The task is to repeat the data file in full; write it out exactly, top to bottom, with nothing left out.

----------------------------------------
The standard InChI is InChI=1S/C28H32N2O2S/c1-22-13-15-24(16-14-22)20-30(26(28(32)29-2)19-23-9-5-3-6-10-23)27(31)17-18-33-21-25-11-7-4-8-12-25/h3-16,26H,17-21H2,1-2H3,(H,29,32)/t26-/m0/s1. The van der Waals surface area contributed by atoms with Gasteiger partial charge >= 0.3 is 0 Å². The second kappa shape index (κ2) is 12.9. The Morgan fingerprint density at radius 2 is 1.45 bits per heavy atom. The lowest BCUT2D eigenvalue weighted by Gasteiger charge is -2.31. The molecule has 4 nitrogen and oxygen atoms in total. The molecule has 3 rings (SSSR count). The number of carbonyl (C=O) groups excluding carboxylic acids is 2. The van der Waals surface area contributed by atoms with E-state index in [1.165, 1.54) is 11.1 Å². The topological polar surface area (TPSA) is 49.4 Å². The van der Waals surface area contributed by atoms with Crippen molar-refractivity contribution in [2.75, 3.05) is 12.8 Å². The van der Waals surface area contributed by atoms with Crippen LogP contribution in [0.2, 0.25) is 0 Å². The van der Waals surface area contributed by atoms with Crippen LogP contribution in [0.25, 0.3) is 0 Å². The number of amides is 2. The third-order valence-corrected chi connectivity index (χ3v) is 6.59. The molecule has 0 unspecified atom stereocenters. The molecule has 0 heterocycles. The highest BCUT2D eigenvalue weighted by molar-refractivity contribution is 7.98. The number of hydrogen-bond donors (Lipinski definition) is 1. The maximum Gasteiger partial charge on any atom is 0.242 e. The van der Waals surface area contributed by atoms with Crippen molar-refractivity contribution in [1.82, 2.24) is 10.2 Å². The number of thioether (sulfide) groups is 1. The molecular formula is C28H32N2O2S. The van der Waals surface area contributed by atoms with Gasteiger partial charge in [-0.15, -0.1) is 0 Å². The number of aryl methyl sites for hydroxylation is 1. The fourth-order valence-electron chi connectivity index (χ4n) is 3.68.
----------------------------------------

The standard InChI is InChI=1S/C28H32N2O2S/c1-22-13-15-24(16-14-22)20-30(26(28(32)29-2)19-23-9-5-3-6-10-23)27(31)17-18-33-21-25-11-7-4-8-12-25/h3-16,26H,17-21H2,1-2H3,(H,29,32)/t26-/m0/s1. The van der Waals surface area contributed by atoms with Gasteiger partial charge >= 0.3 is 0 Å². The second kappa shape index (κ2) is 12.9. The Morgan fingerprint density at radius 2 is 1.45 bits per heavy atom. The lowest BCUT2D eigenvalue weighted by Gasteiger charge is -2.31. The molecule has 4 nitrogen and oxygen atoms in total. The molecule has 3 rings (SSSR count). The number of carbonyl (C=O) groups excluding carboxylic acids is 2. The van der Waals surface area contributed by atoms with E-state index in [1.165, 1.54) is 11.1 Å². The topological polar surface area (TPSA) is 49.4 Å². The van der Waals surface area contributed by atoms with Crippen molar-refractivity contribution in [2.75, 3.05) is 12.8 Å². The van der Waals surface area contributed by atoms with Crippen LogP contribution in [0.2, 0.25) is 0 Å². The van der Waals surface area contributed by atoms with Crippen LogP contribution in [0.25, 0.3) is 0 Å². The number of amides is 2. The third-order valence-corrected chi connectivity index (χ3v) is 6.59. The molecule has 0 unspecified atom stereocenters. The molecule has 0 heterocycles. The highest BCUT2D eigenvalue weighted by molar-refractivity contribution is 7.98. The number of hydrogen-bond donors (Lipinski definition) is 1. The maximum Gasteiger partial charge on any atom is 0.242 e. The van der Waals surface area contributed by atoms with Crippen molar-refractivity contribution in [1.82, 2.24) is 10.2 Å². The number of thioether (sulfide) groups is 1. The molecular formula is C28H32N2O2S. The van der Waals surface area contributed by atoms with Gasteiger partial charge in [-0.15, -0.1) is 0 Å². The number of aryl methyl sites for hydroxylation is 1. The fourth-order valence-electron chi connectivity index (χ4n) is 3.68.